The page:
Anchor Systems Used in Rope Rescue
"It All Starts Here... If These Blow-Out, You Are Screwed! "

Anchors are the foundation on which we build our rescue systems. Rescuers must quickly decide on an appropriate anchor system for a given rescue situation. Usually, anchors need to be in place before other aspects of the rescue can proceed. Determining where anchors should be built and beginning their construction early are critical steps in timely rescue operations. 

Anchor selection is a vast topic and could go on for hours, days, and even weeks. Excellent judgment, experience, practice, and insight all play a part in quality built anchors. 

Not all anchors are created equal. The practical use of anchors ultimately is designed and engineered with "purpose" in mind. We'll briey touch on ve general categories of anchors now and go into greater depth later in this course.

  • Anchors as Systems
  • ​Anchor Selections
  • ​Single Point Anchors
  • ​Tensioned Anchors
  • ​Staggered and Marginal Anchors
  • ​Back-Up, Extensions and ReDirect Anchors
  • ​Removable Anchors
  • Multi Point Anchors
  • ​Tensionless Anchors
  • ​Slack Anchors
  • ​Load Sharing Anchors
  • Load Distributing Anchors
  • ​V Anchors
  • ​Canyoneering Anchors

Teaching anchors and systems? 

This system will launch your team into another level of competency!!

"It doesn't get any easier than this"
-Bill Newsome

How about the ebook and a toolbox thrown in?

6 stellar courses that will remove every piece of confusion you and your team have with respect to anchoring.

You learn concepts related to canyons, cliffs, and structures, but who knows what other elements we'll add to this course. Yes, they all require knots, hitches and bends for connections, but there are so many ways to approach this topic, it's one we can have a ton of fun with. So, stay tuned for any additions to 
the content and enjoy! 

Inside The Anchors and Knots Toolbox

Seasoned Professionals Give Their Insights and Secret Sauce!

Anchors
Anchors are the foundation on which we build our rescue systems. Rescuers must quickly decide on an appropriate anchor system for a given rescue situation. Usually, anchors need to be in place before other aspects of the rescue can proceed. Determining where anchors should be built and beginning their construction early are critical steps in timely rescue operations.
Elevated Anchor Systems
The use of elevated anchors (i.e. high directional anchor systems) is a mandatory requirement of NFPA 1670 for rope technicians. Having said this, it’s impossible to discuss one facet of rope rigging and not address all the many other aspects at the same time. A rope system is like a living breathing thing; like any living thing, it's composed of many cells and body parts. Yes, these many parts are separate components, but without a realization of the whole body, each component means little. This is the essence of the knowledge base that rope rescue technicians must try to ascend to.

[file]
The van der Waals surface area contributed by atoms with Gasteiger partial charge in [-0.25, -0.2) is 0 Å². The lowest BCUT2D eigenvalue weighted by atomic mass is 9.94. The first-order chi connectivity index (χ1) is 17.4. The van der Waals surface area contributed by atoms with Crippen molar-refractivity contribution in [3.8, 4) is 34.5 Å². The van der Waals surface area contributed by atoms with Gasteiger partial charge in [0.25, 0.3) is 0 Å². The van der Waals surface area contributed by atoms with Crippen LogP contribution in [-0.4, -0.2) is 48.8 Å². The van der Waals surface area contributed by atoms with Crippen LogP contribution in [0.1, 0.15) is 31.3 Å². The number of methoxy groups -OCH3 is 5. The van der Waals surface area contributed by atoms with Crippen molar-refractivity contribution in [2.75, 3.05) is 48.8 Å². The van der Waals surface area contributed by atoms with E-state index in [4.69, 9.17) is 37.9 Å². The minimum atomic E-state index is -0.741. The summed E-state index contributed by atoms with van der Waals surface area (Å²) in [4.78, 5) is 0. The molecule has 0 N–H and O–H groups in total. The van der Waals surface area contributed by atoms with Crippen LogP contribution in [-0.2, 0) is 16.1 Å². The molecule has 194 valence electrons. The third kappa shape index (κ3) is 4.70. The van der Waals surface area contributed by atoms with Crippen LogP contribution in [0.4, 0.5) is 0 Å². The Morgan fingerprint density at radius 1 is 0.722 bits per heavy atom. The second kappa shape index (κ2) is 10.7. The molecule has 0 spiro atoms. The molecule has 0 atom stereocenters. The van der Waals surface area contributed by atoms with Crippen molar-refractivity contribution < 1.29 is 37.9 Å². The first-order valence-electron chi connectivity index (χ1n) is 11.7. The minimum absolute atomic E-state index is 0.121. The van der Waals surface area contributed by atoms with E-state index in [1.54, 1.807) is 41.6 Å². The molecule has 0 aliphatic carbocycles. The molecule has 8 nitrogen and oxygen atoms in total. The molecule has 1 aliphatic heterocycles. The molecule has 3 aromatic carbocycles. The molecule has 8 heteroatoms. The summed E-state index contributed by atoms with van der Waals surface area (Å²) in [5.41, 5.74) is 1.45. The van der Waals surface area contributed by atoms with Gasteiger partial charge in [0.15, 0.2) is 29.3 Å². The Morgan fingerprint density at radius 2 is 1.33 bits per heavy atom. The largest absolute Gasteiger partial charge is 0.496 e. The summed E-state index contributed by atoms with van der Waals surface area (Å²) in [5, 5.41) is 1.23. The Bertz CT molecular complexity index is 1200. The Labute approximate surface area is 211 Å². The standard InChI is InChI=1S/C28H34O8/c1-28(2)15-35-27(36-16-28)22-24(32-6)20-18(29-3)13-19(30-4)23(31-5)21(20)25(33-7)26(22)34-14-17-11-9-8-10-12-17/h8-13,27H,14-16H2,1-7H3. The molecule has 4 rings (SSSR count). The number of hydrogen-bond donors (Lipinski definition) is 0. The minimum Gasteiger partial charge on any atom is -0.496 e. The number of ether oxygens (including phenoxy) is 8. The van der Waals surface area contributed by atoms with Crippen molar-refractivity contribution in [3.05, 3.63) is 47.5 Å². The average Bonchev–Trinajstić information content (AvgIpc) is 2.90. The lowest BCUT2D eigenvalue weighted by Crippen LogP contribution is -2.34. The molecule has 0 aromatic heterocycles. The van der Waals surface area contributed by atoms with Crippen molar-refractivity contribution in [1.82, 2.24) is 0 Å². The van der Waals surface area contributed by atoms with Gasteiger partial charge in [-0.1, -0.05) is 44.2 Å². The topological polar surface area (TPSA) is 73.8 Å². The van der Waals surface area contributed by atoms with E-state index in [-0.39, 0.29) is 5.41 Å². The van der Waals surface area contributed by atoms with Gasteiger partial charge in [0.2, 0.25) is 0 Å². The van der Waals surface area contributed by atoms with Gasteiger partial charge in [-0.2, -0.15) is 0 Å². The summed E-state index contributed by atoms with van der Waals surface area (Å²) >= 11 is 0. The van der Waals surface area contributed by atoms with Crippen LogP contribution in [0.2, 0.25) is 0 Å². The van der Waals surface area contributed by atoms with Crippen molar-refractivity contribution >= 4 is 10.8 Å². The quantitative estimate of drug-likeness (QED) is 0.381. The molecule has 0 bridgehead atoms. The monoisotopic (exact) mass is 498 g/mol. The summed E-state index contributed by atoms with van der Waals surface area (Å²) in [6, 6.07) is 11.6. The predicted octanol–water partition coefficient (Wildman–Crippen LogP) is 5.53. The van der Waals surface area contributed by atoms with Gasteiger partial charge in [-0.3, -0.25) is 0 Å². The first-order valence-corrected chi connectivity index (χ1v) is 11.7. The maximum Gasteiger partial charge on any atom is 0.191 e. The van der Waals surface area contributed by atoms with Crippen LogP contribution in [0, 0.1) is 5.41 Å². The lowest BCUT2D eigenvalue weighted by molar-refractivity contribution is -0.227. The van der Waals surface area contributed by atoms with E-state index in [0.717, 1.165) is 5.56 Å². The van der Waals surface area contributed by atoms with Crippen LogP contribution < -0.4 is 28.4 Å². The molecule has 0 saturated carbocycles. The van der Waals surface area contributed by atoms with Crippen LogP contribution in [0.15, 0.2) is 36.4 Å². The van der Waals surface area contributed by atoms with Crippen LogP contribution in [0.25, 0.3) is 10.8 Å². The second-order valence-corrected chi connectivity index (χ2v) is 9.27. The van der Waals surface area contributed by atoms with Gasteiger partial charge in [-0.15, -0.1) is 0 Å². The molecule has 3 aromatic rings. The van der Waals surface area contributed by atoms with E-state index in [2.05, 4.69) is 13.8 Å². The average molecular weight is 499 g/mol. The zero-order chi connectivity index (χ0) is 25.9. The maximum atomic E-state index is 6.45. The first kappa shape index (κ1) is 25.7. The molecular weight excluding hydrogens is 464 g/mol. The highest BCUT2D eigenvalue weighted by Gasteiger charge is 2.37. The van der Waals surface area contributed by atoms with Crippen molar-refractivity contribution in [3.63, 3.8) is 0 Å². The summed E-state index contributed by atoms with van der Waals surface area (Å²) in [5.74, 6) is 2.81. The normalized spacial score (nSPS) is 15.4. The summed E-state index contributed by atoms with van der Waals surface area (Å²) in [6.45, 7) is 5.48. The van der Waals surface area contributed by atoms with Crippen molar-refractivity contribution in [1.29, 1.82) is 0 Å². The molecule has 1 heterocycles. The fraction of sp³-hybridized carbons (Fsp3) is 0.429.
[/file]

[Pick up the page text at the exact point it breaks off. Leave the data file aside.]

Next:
Knot Craft

What are knots, bends, and hitches? The standard definition of a knot is a rope intertwined with itself, a bend is the intertwining of two ends of rope, and a hitch is a knot that is dependent on a host object. In the true spirit of the art of knot craft, defining knots deserves a little more than “intertwined rope!”

Personal Skills & Climber Rescue
Personal skills include, among other things, rappelling, ascending fixed lines, single body belay techniques, pick off skills, and rope management. We’ll cover most of these topics through this course. There are, however, a few like pick-offs that will be covered in more depth in other courses.
Introduction to Two Tension Rope Systems w/Artificial High Directionals Mini-Course
This course was specifically designed around the needs of one the finest technical ropes I have ever worked with (Volcano Rescue Team) and most certainly on the West Coast. A heavy focus was placed on the use and construction of the Arizona Vortex, a new piece of equipment for the team. In conjunction with artificial high directional work, a large amount of two tension rope systems, knot craft, and high angle offsets are covered. All of these together allowed for a class delivered around the cutting edge of high-angle rescue techniques currently being used by the industry. 
Canyoneering: Anchors and Rigging
Yes, you heard us right -- it depends! The answer is really more of a "change of direction." Most often, people new to canyoning or canyoneering aren't really sure what they are getting into. 
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